The Quandary of Your Book’s Ending

If you know me, you know that ending a book is . . . well, not easy. For me, anyway. I didn’t have a problem with the ending for the first draft of Fate of a Prince, but Promised Land? One Light Shining (unpublished)? Oh yeah.

The reason the ending of Fate was easy to figure out is because I knew right from the start what the climax would look like, and the climax came at the end. The whole book built up to that point. But when I was writing Promised Land, I kept working and reworking the last several chapters. (I didn’t outline that book nearly as well as I outlined Fate.)

If you struggle with writing endings as well, here are a few tidbits I’ve learned from the trenches of writing endings. πŸ˜‰

  1. Outline, outline, outline.
    I’m a major planner – never more so than when I started Fate of a Prince. Even WITH all that outlining, I still struggled with some of the chapters that led up to the climax. But without the outlining . . . yeah, that wouldn’t have been pretty.
  2. Experiment!
    Try different things. You’re only writing the first draft. Write five different endings. See how they work. Get ideas from other people. You could write as many different endings as you want to try them out, but ultimately, you only get one shot. (After the first draft, major things like the ending are hard to change – mentally, anyway.)
  3. Bounce ideas off of others.
    Whether you’ve written one ending, ten, or you’re just outlining the ending, bounce it off of some trusted friends. They may have some ideas you never even thought of!
  4. Pinterest?
    Do you use Pinterest for storyboarding? Use it to garner inspiration! It can help.
  5. Watch The Man Who Invented Christmas.
    Not even joking. It will make you feel better about writers’ block. πŸ˜‚

Let me know how YOU work out endings for your book. Do they come naturally or do you spend hours staring at a blank screen? #thestruggleisreal

Let’s chat!

Published by Hannah Gaudette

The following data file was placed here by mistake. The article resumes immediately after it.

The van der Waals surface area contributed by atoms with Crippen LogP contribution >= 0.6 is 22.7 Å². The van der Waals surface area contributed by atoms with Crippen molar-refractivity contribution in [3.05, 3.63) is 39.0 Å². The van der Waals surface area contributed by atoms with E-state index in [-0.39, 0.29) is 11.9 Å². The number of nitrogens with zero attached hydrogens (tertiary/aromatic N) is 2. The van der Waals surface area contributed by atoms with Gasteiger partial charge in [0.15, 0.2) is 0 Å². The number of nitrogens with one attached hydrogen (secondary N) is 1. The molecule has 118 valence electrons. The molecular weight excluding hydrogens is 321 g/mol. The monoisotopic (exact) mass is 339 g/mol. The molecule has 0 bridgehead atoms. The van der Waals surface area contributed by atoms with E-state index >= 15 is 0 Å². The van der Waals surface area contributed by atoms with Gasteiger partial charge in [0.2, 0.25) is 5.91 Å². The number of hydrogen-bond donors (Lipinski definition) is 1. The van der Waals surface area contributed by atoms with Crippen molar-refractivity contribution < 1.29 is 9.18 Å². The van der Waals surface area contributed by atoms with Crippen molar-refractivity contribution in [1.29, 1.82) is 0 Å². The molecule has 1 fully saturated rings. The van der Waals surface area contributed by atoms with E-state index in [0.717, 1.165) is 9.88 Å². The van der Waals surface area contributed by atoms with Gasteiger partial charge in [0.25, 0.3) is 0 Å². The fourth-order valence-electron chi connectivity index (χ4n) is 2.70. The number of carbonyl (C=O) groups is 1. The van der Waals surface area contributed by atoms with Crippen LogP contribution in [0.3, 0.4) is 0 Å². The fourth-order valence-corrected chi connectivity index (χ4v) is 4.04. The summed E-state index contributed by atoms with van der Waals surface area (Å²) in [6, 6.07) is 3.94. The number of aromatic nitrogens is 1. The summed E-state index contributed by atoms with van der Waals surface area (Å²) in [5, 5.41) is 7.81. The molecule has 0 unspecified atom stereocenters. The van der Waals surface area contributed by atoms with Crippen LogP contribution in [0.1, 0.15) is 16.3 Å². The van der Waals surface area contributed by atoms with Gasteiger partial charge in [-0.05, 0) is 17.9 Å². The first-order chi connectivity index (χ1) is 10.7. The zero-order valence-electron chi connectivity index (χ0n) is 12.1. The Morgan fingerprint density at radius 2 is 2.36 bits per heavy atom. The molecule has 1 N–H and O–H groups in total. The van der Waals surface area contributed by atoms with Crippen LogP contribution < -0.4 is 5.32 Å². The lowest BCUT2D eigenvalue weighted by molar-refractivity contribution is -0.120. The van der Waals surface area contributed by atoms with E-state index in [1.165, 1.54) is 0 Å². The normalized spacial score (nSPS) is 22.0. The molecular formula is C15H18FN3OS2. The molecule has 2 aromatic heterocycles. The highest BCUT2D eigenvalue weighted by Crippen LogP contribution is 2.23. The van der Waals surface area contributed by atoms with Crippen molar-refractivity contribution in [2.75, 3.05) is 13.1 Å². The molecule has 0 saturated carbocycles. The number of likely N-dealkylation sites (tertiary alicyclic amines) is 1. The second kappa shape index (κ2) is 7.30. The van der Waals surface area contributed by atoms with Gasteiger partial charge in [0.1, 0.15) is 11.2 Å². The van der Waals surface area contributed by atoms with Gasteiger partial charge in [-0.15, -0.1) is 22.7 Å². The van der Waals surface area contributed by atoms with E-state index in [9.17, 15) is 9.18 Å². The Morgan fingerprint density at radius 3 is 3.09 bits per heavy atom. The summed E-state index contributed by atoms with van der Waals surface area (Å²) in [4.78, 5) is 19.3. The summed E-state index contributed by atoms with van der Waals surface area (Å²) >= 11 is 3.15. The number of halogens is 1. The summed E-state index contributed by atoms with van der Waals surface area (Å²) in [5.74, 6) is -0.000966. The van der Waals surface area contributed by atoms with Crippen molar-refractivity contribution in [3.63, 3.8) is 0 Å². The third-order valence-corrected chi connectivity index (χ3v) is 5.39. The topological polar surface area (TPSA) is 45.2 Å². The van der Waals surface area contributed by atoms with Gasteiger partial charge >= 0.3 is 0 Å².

Hannah Gaudette is a home-school graduate living in the hills of New England. When she’s not writing or playing with the dogs, it’s a safe bet you can find her with some other animal, like goats. She is the founder of a sustainable agriculture movement called STEWARDSHIP in central Maine. She's a life-enthusiast and advocate for food allergy awareness, youth ministry, and service dogs.

4 thoughts on “The Quandary of Your Book’s Ending

  1. Great advice! And I absolutely love The Man Who Invented Christmas, it’s such a funny but accurate representation of a writer’s life.

    Liked by 1 person

  2. Hi Hannah! I totally relate! Usually, I have an idea on how I want a story to end. Just actually getting there and making it impactful… *stares at screen* *ends up summarizing the end* *heelp!* XD Yeah, the struggle is definitely real.

    I do love your tips! I’ll be sure to try it sometime (I never thought of using Pinterest!) I like planning my stories too (although I think I’m more of planster?)

    Ooo, I’ve heard of the Man Who Invented Christmas (just hadn’t had a chance to watch it. Yeah, I’m a day late and a dollar short XD)

    Liked by 1 person

    1. I know! That “staring at the screen” stage is torture. πŸ˜‚ You have to watch The Man Who Invented Christmas. It’s a must-see for writers . . . or readers . . . or just people who love Christmas. 😊

      Like

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